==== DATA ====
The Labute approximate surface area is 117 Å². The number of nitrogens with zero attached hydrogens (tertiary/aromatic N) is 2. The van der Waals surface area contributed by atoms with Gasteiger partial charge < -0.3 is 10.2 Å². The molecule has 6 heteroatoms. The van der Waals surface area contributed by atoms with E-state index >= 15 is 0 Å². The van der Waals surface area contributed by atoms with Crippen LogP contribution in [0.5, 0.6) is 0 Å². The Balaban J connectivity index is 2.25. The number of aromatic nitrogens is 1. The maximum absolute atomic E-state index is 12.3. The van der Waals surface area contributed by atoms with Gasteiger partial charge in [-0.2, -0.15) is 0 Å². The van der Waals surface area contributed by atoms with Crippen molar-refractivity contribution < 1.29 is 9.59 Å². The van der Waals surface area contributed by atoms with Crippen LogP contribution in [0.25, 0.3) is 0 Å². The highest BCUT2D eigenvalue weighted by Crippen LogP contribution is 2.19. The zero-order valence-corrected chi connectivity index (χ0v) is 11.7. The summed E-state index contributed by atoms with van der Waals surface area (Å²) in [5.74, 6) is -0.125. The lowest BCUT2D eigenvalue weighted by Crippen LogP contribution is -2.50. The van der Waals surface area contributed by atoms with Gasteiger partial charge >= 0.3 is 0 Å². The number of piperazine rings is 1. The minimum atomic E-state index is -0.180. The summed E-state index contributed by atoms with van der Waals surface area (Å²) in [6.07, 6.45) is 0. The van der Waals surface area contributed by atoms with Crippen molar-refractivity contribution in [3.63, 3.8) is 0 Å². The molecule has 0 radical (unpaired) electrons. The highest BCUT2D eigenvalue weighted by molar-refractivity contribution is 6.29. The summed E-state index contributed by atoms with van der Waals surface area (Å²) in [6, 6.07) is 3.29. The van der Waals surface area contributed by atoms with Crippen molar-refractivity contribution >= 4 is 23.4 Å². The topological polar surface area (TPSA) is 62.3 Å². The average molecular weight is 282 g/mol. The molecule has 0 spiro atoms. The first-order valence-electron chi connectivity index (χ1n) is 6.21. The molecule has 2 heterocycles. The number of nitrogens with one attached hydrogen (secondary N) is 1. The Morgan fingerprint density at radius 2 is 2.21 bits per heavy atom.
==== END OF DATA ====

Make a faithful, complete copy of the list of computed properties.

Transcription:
The Labute approximate surface area is 117 Å². The number of nitrogens with zero attached hydrogens (tertiary/aromatic N) is 2. The van der Waals surface area contributed by atoms with Gasteiger partial charge < -0.3 is 10.2 Å². The molecule has 6 heteroatoms. The van der Waals surface area contributed by atoms with E-state index >= 15 is 0 Å². The van der Waals surface area contributed by atoms with Crippen LogP contribution in [0.5, 0.6) is 0 Å². The Balaban J connectivity index is 2.25. The number of aromatic nitrogens is 1. The maximum absolute atomic E-state index is 12.3. The van der Waals surface area contributed by atoms with Gasteiger partial charge in [-0.2, -0.15) is 0 Å². The van der Waals surface area contributed by atoms with Crippen molar-refractivity contribution < 1.29 is 9.59 Å². The van der Waals surface area contributed by atoms with Crippen LogP contribution in [0.25, 0.3) is 0 Å². The highest BCUT2D eigenvalue weighted by Crippen LogP contribution is 2.19. The zero-order valence-corrected chi connectivity index (χ0v) is 11.7. The summed E-state index contributed by atoms with van der Waals surface area (Å²) in [5.74, 6) is -0.125. The lowest BCUT2D eigenvalue weighted by Crippen LogP contribution is -2.50. The van der Waals surface area contributed by atoms with Gasteiger partial charge >= 0.3 is 0 Å². The number of piperazine rings is 1. The minimum atomic E-state index is -0.180. The summed E-state index contributed by atoms with van der Waals surface area (Å²) in [6.07, 6.45) is 0. The van der Waals surface area contributed by atoms with Crippen molar-refractivity contribution in [3.63, 3.8) is 0 Å². The molecule has 0 radical (unpaired) electrons. The highest BCUT2D eigenvalue weighted by molar-refractivity contribution is 6.29. The summed E-state index contributed by atoms with van der Waals surface area (Å²) in [6, 6.07) is 3.29. The van der Waals surface area contributed by atoms with Crippen molar-refractivity contribution >= 4 is 23.4 Å². The topological polar surface area (TPSA) is 62.3 Å². The average molecular weight is 282 g/mol. The molecule has 0 spiro atoms. The first-order valence-electron chi connectivity index (χ1n) is 6.21. The molecule has 2 heterocycles. The number of nitrogens with one attached hydrogen (secondary N) is 1. The Morgan fingerprint density at radius 2 is 2.21 bits per heavy atom.